Afterward, Borden moved with her sister to a large home in the fashionable Highlands neighborhood, entertained actors at elegant parties, and traveled to swank hotels in Boston, New York, and Washington. Although Borden decided to remain in Fall River after the killings, those trips helped provide an escape from a city where eggs were thrown at her house, churchgoers shunned her at services, and rope-skipping children maligned her with the sing-song verses of a popular, new rhyme.

Martins and Binette declined to disclose new information from the book but said they are confident no other work has looked at Borden so comprehensively. What is striking, they said, is that their unconnected sources provided the same picture.

“They felt it was impossible that this woman could have committed such a heinous crime,’’ Martins said. “They are still protective of her memory.’’

At the Lizzie Borden Bed & Breakfast, which Lee-ann Wilber bought after a romantic Valentine’s Day stay in 2003, some staff members feel otherwise.

“Too much points toward her,’’ said Stephanie Grinvalsky, who tends the museum store. “I think she’s a liar.’’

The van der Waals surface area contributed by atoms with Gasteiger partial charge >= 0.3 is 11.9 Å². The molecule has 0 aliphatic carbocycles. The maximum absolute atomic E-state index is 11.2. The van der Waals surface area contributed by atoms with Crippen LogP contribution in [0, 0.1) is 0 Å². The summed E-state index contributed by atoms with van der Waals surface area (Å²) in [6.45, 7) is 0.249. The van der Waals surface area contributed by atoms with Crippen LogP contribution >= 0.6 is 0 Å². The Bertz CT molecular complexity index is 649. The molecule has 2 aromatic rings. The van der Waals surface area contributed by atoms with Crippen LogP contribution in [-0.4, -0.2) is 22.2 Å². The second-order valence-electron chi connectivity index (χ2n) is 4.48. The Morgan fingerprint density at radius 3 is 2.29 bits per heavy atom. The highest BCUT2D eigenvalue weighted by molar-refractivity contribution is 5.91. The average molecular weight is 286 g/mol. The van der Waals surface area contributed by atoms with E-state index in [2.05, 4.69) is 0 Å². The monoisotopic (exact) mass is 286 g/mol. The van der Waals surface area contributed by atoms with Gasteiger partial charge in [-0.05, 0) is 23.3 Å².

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#59
i just ordered this, i really like this author/historian, he is very readable~~
i ordered Cleopatra too, so here is a pic of my stack of unread books! aggghhhh!!

Reviews
Simon Schama’s Rough Crossings . . . brilliantly re-creates the histories of runaway slaves in and after the American revolution. (Sunday Times (London) )

” Schama is back at his best -and historians don’t come much better than that. (Sunday Times (London) )

“A lively and accessible book.” (Newsday )

“Schama tells this complex story through a series of richly drawn, idiosyncratic individuals, from musical bureaucrats to rebellious slaves.” (San Diego Union-Tribune )

“. . .plenty of gorgeous writing from this most elegant of stylists.” (Christian Science Monitor )

“A master storyteller.” (Newsweek )